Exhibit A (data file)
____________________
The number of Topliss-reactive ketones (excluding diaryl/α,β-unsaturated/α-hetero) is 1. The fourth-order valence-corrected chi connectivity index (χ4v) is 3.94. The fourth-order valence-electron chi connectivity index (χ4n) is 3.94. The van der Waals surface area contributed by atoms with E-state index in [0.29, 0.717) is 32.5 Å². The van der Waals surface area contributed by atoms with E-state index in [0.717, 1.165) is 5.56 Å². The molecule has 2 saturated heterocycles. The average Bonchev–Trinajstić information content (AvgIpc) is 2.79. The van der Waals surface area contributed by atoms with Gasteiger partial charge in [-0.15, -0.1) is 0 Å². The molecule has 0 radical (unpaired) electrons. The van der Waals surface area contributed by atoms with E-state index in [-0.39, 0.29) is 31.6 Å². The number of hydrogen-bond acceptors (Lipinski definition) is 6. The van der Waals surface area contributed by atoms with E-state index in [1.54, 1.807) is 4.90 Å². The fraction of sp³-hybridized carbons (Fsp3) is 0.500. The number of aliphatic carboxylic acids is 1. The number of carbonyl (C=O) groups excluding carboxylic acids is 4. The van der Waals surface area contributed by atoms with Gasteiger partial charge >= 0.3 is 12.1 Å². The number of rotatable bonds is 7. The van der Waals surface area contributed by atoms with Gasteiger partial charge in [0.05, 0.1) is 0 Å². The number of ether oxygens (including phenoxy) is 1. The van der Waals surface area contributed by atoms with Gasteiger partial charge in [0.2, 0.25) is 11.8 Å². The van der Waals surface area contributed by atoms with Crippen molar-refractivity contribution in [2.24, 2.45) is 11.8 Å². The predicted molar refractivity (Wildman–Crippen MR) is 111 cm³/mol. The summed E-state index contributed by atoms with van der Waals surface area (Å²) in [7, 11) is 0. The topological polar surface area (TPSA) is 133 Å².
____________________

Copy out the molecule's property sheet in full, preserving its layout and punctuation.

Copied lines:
The number of Topliss-reactive ketones (excluding diaryl/α,β-unsaturated/α-hetero) is 1. The fourth-order valence-corrected chi connectivity index (χ4v) is 3.94. The fourth-order valence-electron chi connectivity index (χ4n) is 3.94. The van der Waals surface area contributed by atoms with E-state index in [0.29, 0.717) is 32.5 Å². The van der Waals surface area contributed by atoms with E-state index in [0.717, 1.165) is 5.56 Å². The molecule has 2 saturated heterocycles. The average Bonchev–Trinajstić information content (AvgIpc) is 2.79. The van der Waals surface area contributed by atoms with Gasteiger partial charge in [-0.15, -0.1) is 0 Å². The molecule has 0 radical (unpaired) electrons. The van der Waals surface area contributed by atoms with E-state index in [-0.39, 0.29) is 31.6 Å². The number of hydrogen-bond acceptors (Lipinski definition) is 6. The van der Waals surface area contributed by atoms with E-state index in [1.54, 1.807) is 4.90 Å². The fraction of sp³-hybridized carbons (Fsp3) is 0.500. The number of aliphatic carboxylic acids is 1. The number of carbonyl (C=O) groups excluding carboxylic acids is 4. The van der Waals surface area contributed by atoms with Gasteiger partial charge >= 0.3 is 12.1 Å². The number of rotatable bonds is 7. The van der Waals surface area contributed by atoms with Gasteiger partial charge in [0.05, 0.1) is 0 Å². The number of ether oxygens (including phenoxy) is 1. The van der Waals surface area contributed by atoms with Gasteiger partial charge in [0.2, 0.25) is 11.8 Å². The van der Waals surface area contributed by atoms with Crippen molar-refractivity contribution in [2.24, 2.45) is 11.8 Å². The predicted molar refractivity (Wildman–Crippen MR) is 111 cm³/mol. The summed E-state index contributed by atoms with van der Waals surface area (Å²) in [7, 11) is 0. The topological polar surface area (TPSA) is 133 Å².